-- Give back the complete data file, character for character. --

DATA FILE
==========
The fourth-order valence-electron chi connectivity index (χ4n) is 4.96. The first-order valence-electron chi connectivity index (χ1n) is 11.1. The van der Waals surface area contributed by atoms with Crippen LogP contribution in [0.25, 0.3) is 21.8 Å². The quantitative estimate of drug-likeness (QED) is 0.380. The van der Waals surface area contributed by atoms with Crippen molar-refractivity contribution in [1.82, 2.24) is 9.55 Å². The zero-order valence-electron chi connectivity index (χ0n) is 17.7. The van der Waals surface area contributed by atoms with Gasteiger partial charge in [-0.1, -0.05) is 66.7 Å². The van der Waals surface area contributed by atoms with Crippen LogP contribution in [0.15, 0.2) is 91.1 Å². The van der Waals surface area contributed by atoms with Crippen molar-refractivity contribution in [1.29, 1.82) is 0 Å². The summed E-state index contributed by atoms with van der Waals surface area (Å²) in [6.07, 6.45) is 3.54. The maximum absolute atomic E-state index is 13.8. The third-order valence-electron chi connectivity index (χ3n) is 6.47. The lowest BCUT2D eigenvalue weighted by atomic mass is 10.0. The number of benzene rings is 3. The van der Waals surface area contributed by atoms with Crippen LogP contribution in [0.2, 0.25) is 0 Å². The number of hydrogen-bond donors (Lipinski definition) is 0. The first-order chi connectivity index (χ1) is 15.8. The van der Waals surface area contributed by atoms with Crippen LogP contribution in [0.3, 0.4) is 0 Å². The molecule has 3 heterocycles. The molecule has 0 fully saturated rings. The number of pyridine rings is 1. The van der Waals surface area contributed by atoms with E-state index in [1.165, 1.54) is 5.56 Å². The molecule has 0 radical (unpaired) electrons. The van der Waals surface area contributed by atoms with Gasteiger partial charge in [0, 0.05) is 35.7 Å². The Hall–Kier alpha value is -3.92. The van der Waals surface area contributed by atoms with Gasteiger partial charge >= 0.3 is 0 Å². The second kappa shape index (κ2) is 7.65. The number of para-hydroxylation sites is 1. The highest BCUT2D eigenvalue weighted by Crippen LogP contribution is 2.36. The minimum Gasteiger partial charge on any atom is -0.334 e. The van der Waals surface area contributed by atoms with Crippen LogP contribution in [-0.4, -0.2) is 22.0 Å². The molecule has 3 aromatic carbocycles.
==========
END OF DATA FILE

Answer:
The fourth-order valence-electron chi connectivity index (χ4n) is 4.96. The first-order valence-electron chi connectivity index (χ1n) is 11.1. The van der Waals surface area contributed by atoms with Crippen LogP contribution in [0.25, 0.3) is 21.8 Å². The quantitative estimate of drug-likeness (QED) is 0.380. The van der Waals surface area contributed by atoms with Crippen molar-refractivity contribution in [1.82, 2.24) is 9.55 Å². The zero-order valence-electron chi connectivity index (χ0n) is 17.7. The van der Waals surface area contributed by atoms with Gasteiger partial charge in [-0.1, -0.05) is 66.7 Å². The van der Waals surface area contributed by atoms with Crippen LogP contribution in [0.15, 0.2) is 91.1 Å². The van der Waals surface area contributed by atoms with Crippen molar-refractivity contribution in [1.29, 1.82) is 0 Å². The summed E-state index contributed by atoms with van der Waals surface area (Å²) in [6.07, 6.45) is 3.54. The maximum absolute atomic E-state index is 13.8. The third-order valence-electron chi connectivity index (χ3n) is 6.47. The lowest BCUT2D eigenvalue weighted by atomic mass is 10.0. The number of benzene rings is 3. The van der Waals surface area contributed by atoms with Crippen LogP contribution in [0.2, 0.25) is 0 Å². The number of hydrogen-bond donors (Lipinski definition) is 0. The first-order chi connectivity index (χ1) is 15.8. The van der Waals surface area contributed by atoms with Crippen LogP contribution in [0.3, 0.4) is 0 Å². The molecule has 3 heterocycles. The molecule has 0 fully saturated rings. The number of pyridine rings is 1. The van der Waals surface area contributed by atoms with E-state index in [1.165, 1.54) is 5.56 Å². The molecule has 0 radical (unpaired) electrons. The van der Waals surface area contributed by atoms with Gasteiger partial charge in [0, 0.05) is 35.7 Å². The Hall–Kier alpha value is -3.92. The van der Waals surface area contributed by atoms with Gasteiger partial charge >= 0.3 is 0 Å². The second kappa shape index (κ2) is 7.65. The number of para-hydroxylation sites is 1. The highest BCUT2D eigenvalue weighted by Crippen LogP contribution is 2.36. The minimum Gasteiger partial charge on any atom is -0.334 e. The van der Waals surface area contributed by atoms with Crippen LogP contribution in [-0.4, -0.2) is 22.0 Å². The molecule has 3 aromatic carbocycles.